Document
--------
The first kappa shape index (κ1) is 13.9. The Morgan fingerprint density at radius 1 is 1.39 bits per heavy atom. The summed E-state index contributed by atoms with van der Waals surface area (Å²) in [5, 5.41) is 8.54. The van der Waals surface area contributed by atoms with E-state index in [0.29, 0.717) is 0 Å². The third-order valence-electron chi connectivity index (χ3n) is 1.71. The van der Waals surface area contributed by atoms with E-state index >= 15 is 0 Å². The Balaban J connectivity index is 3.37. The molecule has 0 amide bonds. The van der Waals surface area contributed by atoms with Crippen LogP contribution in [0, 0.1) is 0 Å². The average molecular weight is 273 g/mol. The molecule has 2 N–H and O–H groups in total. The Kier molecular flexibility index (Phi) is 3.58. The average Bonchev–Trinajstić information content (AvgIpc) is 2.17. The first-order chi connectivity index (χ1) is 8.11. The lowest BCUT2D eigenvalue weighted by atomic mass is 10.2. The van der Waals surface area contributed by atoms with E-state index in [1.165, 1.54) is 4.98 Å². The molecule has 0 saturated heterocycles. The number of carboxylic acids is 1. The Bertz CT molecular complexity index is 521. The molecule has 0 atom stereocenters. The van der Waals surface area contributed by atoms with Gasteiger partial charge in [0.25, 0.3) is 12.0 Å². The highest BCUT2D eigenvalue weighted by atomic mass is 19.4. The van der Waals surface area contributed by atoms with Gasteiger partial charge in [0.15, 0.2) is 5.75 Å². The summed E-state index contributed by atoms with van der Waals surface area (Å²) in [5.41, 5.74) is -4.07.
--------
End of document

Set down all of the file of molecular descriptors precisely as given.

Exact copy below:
The first kappa shape index (κ1) is 13.9. The Morgan fingerprint density at radius 1 is 1.39 bits per heavy atom. The summed E-state index contributed by atoms with van der Waals surface area (Å²) in [5, 5.41) is 8.54. The van der Waals surface area contributed by atoms with E-state index in [0.29, 0.717) is 0 Å². The third-order valence-electron chi connectivity index (χ3n) is 1.71. The van der Waals surface area contributed by atoms with E-state index >= 15 is 0 Å². The Balaban J connectivity index is 3.37. The molecule has 0 amide bonds. The van der Waals surface area contributed by atoms with Crippen LogP contribution in [0, 0.1) is 0 Å². The average molecular weight is 273 g/mol. The molecule has 2 N–H and O–H groups in total. The Kier molecular flexibility index (Phi) is 3.58. The average Bonchev–Trinajstić information content (AvgIpc) is 2.17. The first-order chi connectivity index (χ1) is 8.11. The lowest BCUT2D eigenvalue weighted by atomic mass is 10.2. The van der Waals surface area contributed by atoms with E-state index in [1.165, 1.54) is 4.98 Å². The molecule has 0 saturated heterocycles. The number of carboxylic acids is 1. The Bertz CT molecular complexity index is 521. The molecule has 0 atom stereocenters. The van der Waals surface area contributed by atoms with Gasteiger partial charge in [0.25, 0.3) is 12.0 Å². The highest BCUT2D eigenvalue weighted by atomic mass is 19.4. The van der Waals surface area contributed by atoms with Gasteiger partial charge in [0.15, 0.2) is 5.75 Å². The summed E-state index contributed by atoms with van der Waals surface area (Å²) in [5.41, 5.74) is -4.07.